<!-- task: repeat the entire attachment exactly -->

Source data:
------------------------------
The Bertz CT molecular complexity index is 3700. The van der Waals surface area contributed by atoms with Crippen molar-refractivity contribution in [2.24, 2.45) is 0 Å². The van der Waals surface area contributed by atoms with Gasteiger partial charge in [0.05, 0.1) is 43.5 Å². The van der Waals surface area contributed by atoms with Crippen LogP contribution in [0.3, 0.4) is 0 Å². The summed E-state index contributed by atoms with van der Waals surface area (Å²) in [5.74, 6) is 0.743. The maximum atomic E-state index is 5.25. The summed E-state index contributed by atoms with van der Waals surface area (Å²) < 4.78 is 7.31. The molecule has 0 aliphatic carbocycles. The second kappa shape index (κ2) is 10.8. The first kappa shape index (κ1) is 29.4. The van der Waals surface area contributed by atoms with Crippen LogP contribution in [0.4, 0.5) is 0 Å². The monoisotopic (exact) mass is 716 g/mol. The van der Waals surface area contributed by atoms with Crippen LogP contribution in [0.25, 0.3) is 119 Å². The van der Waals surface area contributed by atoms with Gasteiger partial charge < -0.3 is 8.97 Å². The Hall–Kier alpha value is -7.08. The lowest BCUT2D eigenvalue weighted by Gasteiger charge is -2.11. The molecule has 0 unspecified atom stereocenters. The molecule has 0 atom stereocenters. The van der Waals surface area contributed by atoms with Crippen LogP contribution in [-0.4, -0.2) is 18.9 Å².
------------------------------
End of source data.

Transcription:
The Bertz CT molecular complexity index is 3700. The van der Waals surface area contributed by atoms with Crippen molar-refractivity contribution in [2.24, 2.45) is 0 Å². The van der Waals surface area contributed by atoms with Gasteiger partial charge in [0.05, 0.1) is 43.5 Å². The van der Waals surface area contributed by atoms with Crippen LogP contribution in [0.3, 0.4) is 0 Å². The summed E-state index contributed by atoms with van der Waals surface area (Å²) in [5.74, 6) is 0.743. The maximum atomic E-state index is 5.25. The summed E-state index contributed by atoms with van der Waals surface area (Å²) < 4.78 is 7.31. The molecule has 0 aliphatic carbocycles. The second kappa shape index (κ2) is 10.8. The first kappa shape index (κ1) is 29.4. The van der Waals surface area contributed by atoms with Crippen LogP contribution in [0.4, 0.5) is 0 Å². The monoisotopic (exact) mass is 716 g/mol. The van der Waals surface area contributed by atoms with Crippen LogP contribution in [0.25, 0.3) is 119 Å². The van der Waals surface area contributed by atoms with Gasteiger partial charge < -0.3 is 8.97 Å². The Hall–Kier alpha value is -7.08. The lowest BCUT2D eigenvalue weighted by Gasteiger charge is -2.11. The molecule has 0 unspecified atom stereocenters. The molecule has 0 atom stereocenters. The van der Waals surface area contributed by atoms with Crippen LogP contribution in [-0.4, -0.2) is 18.9 Å².